The role of the ECP remains critical at selecting the lens material, design and modality that best meets individual patient needs. Comfort performance can vary significantly across SiHy DD and hydrogel DD brands so grouping and comparing performance results across material types can be misleading. Lens choice should, of course, also consider oxygen delivery, especially in thicker lens designs, but balancing this with the knowledge that the three main reasons for contact lens wear discontinuation (comfort, vision and handling10,11) are not improved by increasing Dk/t. Hydrogel DD CLs continue to form an important part of the DD portfolio from which ECPs can select to drive patient satisfaction and successful long-term contact lens wear.

Dr Noel Brennana MScOptom, PhD FAAO, David Rustonb BSc FCOptom DipCL FAAO FIACLE and John Meylerc BSc FCOptom DipCL

a Clinical Research Fellow Myopia Control Platform Johnson & Johnson Vision Care, Inc.

b Director Global Professional Education & Development Johnson & Johnson Medical Ltd.

c Global Head, Professional Education & Development Johnson & Johnson Medical Ltd.

References

  1. Sulley A, Dumbleton K. Silicone hydrogel daily disposable benefits: The evidence. Cont Lens Anterior Eye. 2020 Jun;43(3):298-307.
  2. Brennan N, Ruston D, Meyler J. Letter to the Editor: "Silicone hydrogel daily disposable benefits: The evidence". Cont Lens Anterior Eye. 2020 Jun;43(3):308-309.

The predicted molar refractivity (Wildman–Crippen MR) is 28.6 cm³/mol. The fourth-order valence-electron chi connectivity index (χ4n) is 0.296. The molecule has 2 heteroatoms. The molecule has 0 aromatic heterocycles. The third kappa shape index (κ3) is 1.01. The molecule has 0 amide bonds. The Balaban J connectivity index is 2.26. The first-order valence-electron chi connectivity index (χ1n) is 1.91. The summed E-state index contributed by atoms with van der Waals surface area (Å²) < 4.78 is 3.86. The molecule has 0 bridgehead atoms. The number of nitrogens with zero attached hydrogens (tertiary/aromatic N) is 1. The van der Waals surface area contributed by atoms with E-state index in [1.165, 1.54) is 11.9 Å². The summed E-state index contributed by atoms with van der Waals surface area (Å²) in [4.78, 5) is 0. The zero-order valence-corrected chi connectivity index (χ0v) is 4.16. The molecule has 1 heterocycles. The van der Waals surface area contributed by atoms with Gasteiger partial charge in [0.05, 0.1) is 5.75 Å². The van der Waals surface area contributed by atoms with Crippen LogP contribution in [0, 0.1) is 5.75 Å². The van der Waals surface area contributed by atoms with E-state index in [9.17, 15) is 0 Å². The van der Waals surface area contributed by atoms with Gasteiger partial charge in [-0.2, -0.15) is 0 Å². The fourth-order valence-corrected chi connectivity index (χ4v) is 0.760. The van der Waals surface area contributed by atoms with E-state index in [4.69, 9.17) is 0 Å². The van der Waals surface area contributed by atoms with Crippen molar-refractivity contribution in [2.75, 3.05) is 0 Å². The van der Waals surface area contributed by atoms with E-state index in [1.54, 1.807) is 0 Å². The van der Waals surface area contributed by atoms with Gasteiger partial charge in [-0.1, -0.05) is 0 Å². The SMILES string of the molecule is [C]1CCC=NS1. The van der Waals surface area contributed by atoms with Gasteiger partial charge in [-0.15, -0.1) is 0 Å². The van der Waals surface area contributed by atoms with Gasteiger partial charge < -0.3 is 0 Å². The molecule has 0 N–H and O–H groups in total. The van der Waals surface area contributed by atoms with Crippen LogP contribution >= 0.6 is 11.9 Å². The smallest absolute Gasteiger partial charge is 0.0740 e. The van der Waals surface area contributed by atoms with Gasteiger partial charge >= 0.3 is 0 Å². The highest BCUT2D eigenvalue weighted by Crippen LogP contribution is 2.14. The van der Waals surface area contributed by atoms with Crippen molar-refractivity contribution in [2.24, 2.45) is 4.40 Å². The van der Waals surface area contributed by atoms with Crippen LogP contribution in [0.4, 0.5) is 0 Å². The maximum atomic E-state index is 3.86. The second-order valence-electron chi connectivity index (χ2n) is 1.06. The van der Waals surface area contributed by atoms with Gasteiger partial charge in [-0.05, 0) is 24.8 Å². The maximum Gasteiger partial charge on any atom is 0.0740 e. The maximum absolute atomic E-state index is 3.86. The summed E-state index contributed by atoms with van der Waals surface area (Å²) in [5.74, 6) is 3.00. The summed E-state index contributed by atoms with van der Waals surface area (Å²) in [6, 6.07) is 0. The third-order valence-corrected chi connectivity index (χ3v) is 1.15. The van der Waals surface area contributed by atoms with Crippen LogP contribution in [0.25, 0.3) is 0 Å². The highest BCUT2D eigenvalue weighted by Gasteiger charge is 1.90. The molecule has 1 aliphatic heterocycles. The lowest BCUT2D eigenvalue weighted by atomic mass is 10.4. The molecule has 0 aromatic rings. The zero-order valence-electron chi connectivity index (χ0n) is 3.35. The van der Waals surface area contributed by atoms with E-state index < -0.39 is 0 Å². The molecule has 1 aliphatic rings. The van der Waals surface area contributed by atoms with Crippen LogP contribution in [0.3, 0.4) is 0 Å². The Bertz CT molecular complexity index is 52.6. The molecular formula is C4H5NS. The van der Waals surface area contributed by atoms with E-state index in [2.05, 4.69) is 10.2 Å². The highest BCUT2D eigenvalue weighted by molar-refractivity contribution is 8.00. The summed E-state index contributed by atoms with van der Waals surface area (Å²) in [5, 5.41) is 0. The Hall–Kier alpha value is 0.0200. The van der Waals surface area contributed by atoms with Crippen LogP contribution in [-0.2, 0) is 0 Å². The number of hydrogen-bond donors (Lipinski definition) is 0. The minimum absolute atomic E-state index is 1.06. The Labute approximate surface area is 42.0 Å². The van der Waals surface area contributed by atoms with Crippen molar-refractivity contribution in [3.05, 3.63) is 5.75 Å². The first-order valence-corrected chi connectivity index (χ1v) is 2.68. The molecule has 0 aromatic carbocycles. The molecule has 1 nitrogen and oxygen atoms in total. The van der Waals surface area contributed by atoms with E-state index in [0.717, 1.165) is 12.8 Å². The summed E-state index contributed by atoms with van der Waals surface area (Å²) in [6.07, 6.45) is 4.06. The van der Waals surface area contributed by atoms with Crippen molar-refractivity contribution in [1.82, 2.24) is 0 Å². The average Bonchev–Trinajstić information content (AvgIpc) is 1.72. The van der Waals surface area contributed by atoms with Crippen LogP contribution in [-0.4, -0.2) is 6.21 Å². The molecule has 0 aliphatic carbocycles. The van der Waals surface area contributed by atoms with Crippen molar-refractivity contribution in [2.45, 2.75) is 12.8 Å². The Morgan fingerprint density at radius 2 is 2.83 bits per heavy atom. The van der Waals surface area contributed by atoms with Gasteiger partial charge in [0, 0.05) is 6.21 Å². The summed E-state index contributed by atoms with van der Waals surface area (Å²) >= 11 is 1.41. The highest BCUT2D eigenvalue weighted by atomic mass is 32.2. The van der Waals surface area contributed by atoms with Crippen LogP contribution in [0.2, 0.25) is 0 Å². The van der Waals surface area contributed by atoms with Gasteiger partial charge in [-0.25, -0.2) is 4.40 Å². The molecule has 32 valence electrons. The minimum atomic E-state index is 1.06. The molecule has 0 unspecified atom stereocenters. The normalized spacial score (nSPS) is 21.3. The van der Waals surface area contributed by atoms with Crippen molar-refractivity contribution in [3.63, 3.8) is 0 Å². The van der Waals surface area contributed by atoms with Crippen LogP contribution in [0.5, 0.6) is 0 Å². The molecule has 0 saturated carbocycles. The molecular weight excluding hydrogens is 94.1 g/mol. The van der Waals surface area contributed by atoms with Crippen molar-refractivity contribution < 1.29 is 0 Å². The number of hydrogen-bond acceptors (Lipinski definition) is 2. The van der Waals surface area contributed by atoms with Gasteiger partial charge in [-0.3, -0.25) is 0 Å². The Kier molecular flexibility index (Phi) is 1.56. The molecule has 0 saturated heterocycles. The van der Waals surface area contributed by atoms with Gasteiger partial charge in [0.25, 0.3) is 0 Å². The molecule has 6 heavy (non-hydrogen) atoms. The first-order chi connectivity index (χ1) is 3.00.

3. Efron N, Brennan NA, Chalmers RL, Jones L, Lau C, Morgan PB, Nichols JJ, Szczotka-Flynn LB, Willcox MD. Thirty years of 'quiet eye' with etafilcon A contact lenses. Cont Lens Anterior Eye. 2020 Jun;43(3):285-297.
  4. Orsborn G, Dumbleton K. Eye care professionals' perceptions of the benefits of daily disposable silicone hydrogel contact lenses. Contact Lens & Anterior Eye 2019; 42: 373-9.
  5. Holden BA, Sweeney DF, Sanderson G. The minimum precorneal oxygen tension to avoid corneal edema. Investigative Ophthalmology & Visual Science 1984;25:476-80.
  6. Efron N. Twenty years of silicone hydrogel contact lenses: a personal perspective. Clin Exp Optom. 2020 May;103(3):251-253.
  7. Stapleton F, Naduvilath T, Keay L, et al. Risk factors and causative organisms in microbial keratitis in daily disposable contact lens wear. PloS one 2017;12:e0181343.
  8. Sulley A, Arnold K, Mundorf M. Daily disposable and reusable contact lens moduli – are they really different? Contact Lens & Anterior Eye 2018; 41(S54).
  9. Lazon de la Jara P, Diec J, Naduvilath T, et al. Measuring Daily Disposable Contact Lenses against Nonwearer Benchmarks. Optometry and Vision Science 2018;95:1088-95.
  10. Sulley A, Young G, Hunt C, McCready S, Targett MT, Craven R. Retention rates in new contact lens wearers. Eye Contact Lens 2018; 44: S273–s82.
  11. Dumbleton K, Woods CA, Jones LW, Fonn D. The impact of contemporary contact lenses on contact lens discontinuation, Eye Contact Lens 2013; 39: 93–99.